Teaching Dr. King with a Gun in My Hand

Texas Governor Rick Perry’s recommendation that Americans consider allowing teachers and school staff to carry guns is only as dangerous as the media blitz that surrounds him. Let’s take the focus off of his wacky idea, and consider the manner in which we, as a society, are entering into this conversation, and let’s remember that we came to this conversation because of our collective conscience–our feeling that we cannot tolerate the senseless violence in our society, and we must find real solutions to prevent it.

As a public high school teacher in Portland, Oregon, I ask you to consider what it feels like to consider returning from winter break to work in a school with 1300 students, a school that has faced budget cuts in the past five years, a school that draws from a diverse community of learners, a school where we try our best to know every single student, but cannot be sure of our ability to provide mental health services to all students because we lack resources, a school where we practice our school shooter drills diligently because we know, sadly, that it could happen here too.

I envision making a plan with each class, letting them know that when we are in lock down, we’ll also barricade the door in this manner—after I lock the door, James will flip the desks, and Ralph will help him push them up against the door; Raymond will flip the tables, and we, as a class, will hide behind the tables in silence. If the door rattles, we won’t scream, and you better believe that in those moments, there will be prayer in school.

While I will return to school at the end of break, these fears in mind, I still don’t wish I had a gun. There is no way that, with a gun in my hand, I could teach the non-violent philosophies of Dr. Martin Luther King, of Ghandi, and of many other political thinkers who inspired change through creative, peaceful means. I hearken back to the Words of Dr. Martin Luther King, edited by Coretta Scott King, “The function of education, therefore, is to teach one to think intensively and to think critically. But education stops which stops with efficiency may prove the greatest menace to society. The most dangerous criminal may be the man gifted with reason but with no morals”. While I have taken the time to consider the value of the rights guaranteed by the 2nd amendment, and by our founders, I also consider the values of those who, through non-violent protest, made the most significant structural changes to the system of public education in the United States by desegregating the school system. The values of the civil rights movement are just as important, in terms of the ideological trajectory of the nation, as the concepts first laid down by the founders. As we move forward, we must put down our guns, and rediscover, quite literally, King’s Strength to Love.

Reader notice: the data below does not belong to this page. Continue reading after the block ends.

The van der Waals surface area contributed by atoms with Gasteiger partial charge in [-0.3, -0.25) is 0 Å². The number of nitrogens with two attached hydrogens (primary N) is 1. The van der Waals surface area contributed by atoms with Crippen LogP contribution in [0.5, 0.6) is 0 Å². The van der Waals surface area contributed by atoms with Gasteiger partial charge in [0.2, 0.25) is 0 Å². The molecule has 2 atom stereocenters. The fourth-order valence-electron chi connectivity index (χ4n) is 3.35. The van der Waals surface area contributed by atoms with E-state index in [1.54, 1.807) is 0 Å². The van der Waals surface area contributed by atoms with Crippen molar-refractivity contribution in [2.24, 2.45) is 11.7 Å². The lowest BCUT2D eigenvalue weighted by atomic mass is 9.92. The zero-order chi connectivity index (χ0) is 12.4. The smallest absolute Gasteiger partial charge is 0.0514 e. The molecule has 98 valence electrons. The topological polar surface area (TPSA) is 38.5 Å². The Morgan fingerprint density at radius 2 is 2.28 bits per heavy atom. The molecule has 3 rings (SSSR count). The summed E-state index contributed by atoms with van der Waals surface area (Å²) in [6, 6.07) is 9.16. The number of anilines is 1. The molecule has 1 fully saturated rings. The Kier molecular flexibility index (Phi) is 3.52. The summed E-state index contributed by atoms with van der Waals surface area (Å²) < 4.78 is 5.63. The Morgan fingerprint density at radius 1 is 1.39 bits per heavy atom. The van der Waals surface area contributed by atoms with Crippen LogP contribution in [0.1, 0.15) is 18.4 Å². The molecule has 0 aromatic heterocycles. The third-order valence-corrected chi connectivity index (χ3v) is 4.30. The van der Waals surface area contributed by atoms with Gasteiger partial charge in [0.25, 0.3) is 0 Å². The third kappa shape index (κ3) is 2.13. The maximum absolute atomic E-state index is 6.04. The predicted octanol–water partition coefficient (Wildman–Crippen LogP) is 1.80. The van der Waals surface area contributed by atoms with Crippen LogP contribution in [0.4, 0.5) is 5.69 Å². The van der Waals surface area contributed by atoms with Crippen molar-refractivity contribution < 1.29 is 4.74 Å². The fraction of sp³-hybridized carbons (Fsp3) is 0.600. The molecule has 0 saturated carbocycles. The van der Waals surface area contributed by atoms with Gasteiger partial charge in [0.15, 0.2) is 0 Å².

Arming teachers is not the answer, as it isn’t practical, and it is also a concept antithetical to the American values of non-violence, individual conscience, and personal will. Two 60 year old AP Calculus teachers with bifocal lenses and a hippie English teacher are not going to succeed in a shootout with an assassin. Legislation that limits access to guns, sensible school security infrastructure (like pass card systems that they have at athletic clubs), and more funding for mental health services in grade schools, high schools, and colleges are solutions that will help to heal this broken system.  I recommend that Governor Perry considers these options, but if he really wants to wield a powerful weapon, I suggest he also consider implementing non-violent communication curriculum in every Texas public school. Teachers take the risk of facing an violent attack every time we enter our classrooms, and until these changes are made, our students take the risk with us. As a mother and as a community member, I want to see our parents, teachers, students, and administrators linking arms to build nets of spiritual protection around our schools. As a realist, I want new laws, school safety measures, and more mental health services now.


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